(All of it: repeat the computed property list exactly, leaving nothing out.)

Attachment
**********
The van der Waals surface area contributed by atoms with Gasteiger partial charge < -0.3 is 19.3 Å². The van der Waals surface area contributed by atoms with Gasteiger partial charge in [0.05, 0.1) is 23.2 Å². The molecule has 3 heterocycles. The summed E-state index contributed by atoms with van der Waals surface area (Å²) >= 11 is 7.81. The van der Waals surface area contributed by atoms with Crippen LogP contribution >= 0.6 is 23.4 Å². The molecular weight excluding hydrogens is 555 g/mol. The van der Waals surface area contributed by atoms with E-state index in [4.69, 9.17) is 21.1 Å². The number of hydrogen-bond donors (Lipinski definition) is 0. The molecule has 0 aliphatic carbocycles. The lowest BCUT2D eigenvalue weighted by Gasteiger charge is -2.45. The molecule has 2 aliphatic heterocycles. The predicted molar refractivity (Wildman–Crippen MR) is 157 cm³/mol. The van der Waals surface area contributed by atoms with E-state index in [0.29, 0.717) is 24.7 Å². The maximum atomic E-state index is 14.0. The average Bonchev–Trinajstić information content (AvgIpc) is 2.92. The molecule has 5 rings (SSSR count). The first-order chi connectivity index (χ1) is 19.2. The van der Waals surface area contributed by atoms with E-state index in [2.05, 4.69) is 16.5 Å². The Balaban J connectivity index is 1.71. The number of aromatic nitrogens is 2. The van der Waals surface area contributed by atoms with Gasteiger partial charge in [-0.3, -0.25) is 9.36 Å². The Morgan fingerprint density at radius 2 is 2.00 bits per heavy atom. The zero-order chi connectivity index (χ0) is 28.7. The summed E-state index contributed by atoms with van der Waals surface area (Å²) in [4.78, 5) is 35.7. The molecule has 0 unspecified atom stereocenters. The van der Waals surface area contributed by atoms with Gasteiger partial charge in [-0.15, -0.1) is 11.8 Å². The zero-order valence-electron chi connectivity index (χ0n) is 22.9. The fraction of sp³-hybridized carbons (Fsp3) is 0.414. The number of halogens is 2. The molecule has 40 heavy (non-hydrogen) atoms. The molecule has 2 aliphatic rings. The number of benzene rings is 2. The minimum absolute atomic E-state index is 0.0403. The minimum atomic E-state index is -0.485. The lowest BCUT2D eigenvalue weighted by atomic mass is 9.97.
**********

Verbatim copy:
The van der Waals surface area contributed by atoms with Gasteiger partial charge < -0.3 is 19.3 Å². The van der Waals surface area contributed by atoms with Gasteiger partial charge in [0.05, 0.1) is 23.2 Å². The molecule has 3 heterocycles. The summed E-state index contributed by atoms with van der Waals surface area (Å²) >= 11 is 7.81. The van der Waals surface area contributed by atoms with Crippen LogP contribution >= 0.6 is 23.4 Å². The molecular weight excluding hydrogens is 555 g/mol. The van der Waals surface area contributed by atoms with E-state index in [4.69, 9.17) is 21.1 Å². The number of hydrogen-bond donors (Lipinski definition) is 0. The molecule has 0 aliphatic carbocycles. The lowest BCUT2D eigenvalue weighted by Gasteiger charge is -2.45. The molecule has 2 aliphatic heterocycles. The predicted molar refractivity (Wildman–Crippen MR) is 157 cm³/mol. The van der Waals surface area contributed by atoms with E-state index in [0.29, 0.717) is 24.7 Å². The maximum atomic E-state index is 14.0. The average Bonchev–Trinajstić information content (AvgIpc) is 2.92. The molecule has 5 rings (SSSR count). The first-order chi connectivity index (χ1) is 19.2. The van der Waals surface area contributed by atoms with E-state index in [2.05, 4.69) is 16.5 Å². The Balaban J connectivity index is 1.71. The number of aromatic nitrogens is 2. The van der Waals surface area contributed by atoms with Gasteiger partial charge in [-0.3, -0.25) is 9.36 Å². The Morgan fingerprint density at radius 2 is 2.00 bits per heavy atom. The zero-order chi connectivity index (χ0) is 28.7. The summed E-state index contributed by atoms with van der Waals surface area (Å²) in [4.78, 5) is 35.7. The molecule has 0 unspecified atom stereocenters. The van der Waals surface area contributed by atoms with Gasteiger partial charge in [-0.15, -0.1) is 11.8 Å². The zero-order valence-electron chi connectivity index (χ0n) is 22.9. The fraction of sp³-hybridized carbons (Fsp3) is 0.414. The number of halogens is 2. The molecule has 40 heavy (non-hydrogen) atoms. The molecule has 2 aliphatic rings. The number of benzene rings is 2. The minimum absolute atomic E-state index is 0.0403. The minimum atomic E-state index is -0.485. The lowest BCUT2D eigenvalue weighted by atomic mass is 9.97.